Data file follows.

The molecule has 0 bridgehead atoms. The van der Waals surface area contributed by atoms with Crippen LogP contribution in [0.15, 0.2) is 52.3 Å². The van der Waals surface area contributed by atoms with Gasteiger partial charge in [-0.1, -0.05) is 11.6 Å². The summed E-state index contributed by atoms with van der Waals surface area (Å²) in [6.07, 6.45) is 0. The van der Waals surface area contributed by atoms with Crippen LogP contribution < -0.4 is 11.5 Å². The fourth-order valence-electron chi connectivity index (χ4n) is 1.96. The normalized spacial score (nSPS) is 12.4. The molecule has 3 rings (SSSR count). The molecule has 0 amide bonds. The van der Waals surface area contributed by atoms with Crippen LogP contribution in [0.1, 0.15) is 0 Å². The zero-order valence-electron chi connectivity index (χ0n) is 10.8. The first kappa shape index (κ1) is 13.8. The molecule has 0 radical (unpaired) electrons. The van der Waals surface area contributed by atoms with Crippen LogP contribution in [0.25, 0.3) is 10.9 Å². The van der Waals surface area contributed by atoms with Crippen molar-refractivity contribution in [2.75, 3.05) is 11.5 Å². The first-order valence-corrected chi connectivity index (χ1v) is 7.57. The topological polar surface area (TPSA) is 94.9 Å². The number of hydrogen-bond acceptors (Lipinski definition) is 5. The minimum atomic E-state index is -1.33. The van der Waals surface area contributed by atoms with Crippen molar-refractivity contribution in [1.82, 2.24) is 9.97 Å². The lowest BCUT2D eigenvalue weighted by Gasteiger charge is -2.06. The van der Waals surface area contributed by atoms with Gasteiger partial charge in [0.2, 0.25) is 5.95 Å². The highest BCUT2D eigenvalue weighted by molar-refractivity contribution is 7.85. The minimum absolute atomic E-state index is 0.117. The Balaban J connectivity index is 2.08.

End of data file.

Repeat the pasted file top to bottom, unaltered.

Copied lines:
The molecule has 0 bridgehead atoms. The van der Waals surface area contributed by atoms with Crippen LogP contribution in [0.15, 0.2) is 52.3 Å². The van der Waals surface area contributed by atoms with Gasteiger partial charge in [-0.1, -0.05) is 11.6 Å². The summed E-state index contributed by atoms with van der Waals surface area (Å²) in [6.07, 6.45) is 0. The van der Waals surface area contributed by atoms with Crippen LogP contribution < -0.4 is 11.5 Å². The fourth-order valence-electron chi connectivity index (χ4n) is 1.96. The normalized spacial score (nSPS) is 12.4. The molecule has 3 rings (SSSR count). The molecule has 0 amide bonds. The van der Waals surface area contributed by atoms with Crippen LogP contribution in [0.1, 0.15) is 0 Å². The zero-order valence-electron chi connectivity index (χ0n) is 10.8. The first kappa shape index (κ1) is 13.8. The molecule has 0 radical (unpaired) electrons. The van der Waals surface area contributed by atoms with Crippen LogP contribution in [0.25, 0.3) is 10.9 Å². The van der Waals surface area contributed by atoms with Crippen molar-refractivity contribution in [2.75, 3.05) is 11.5 Å². The first-order valence-corrected chi connectivity index (χ1v) is 7.57. The topological polar surface area (TPSA) is 94.9 Å². The number of hydrogen-bond acceptors (Lipinski definition) is 5. The minimum atomic E-state index is -1.33. The van der Waals surface area contributed by atoms with Crippen molar-refractivity contribution in [1.82, 2.24) is 9.97 Å². The lowest BCUT2D eigenvalue weighted by Gasteiger charge is -2.06. The van der Waals surface area contributed by atoms with Gasteiger partial charge in [0.2, 0.25) is 5.95 Å². The highest BCUT2D eigenvalue weighted by molar-refractivity contribution is 7.85. The minimum absolute atomic E-state index is 0.117. The Balaban J connectivity index is 2.08.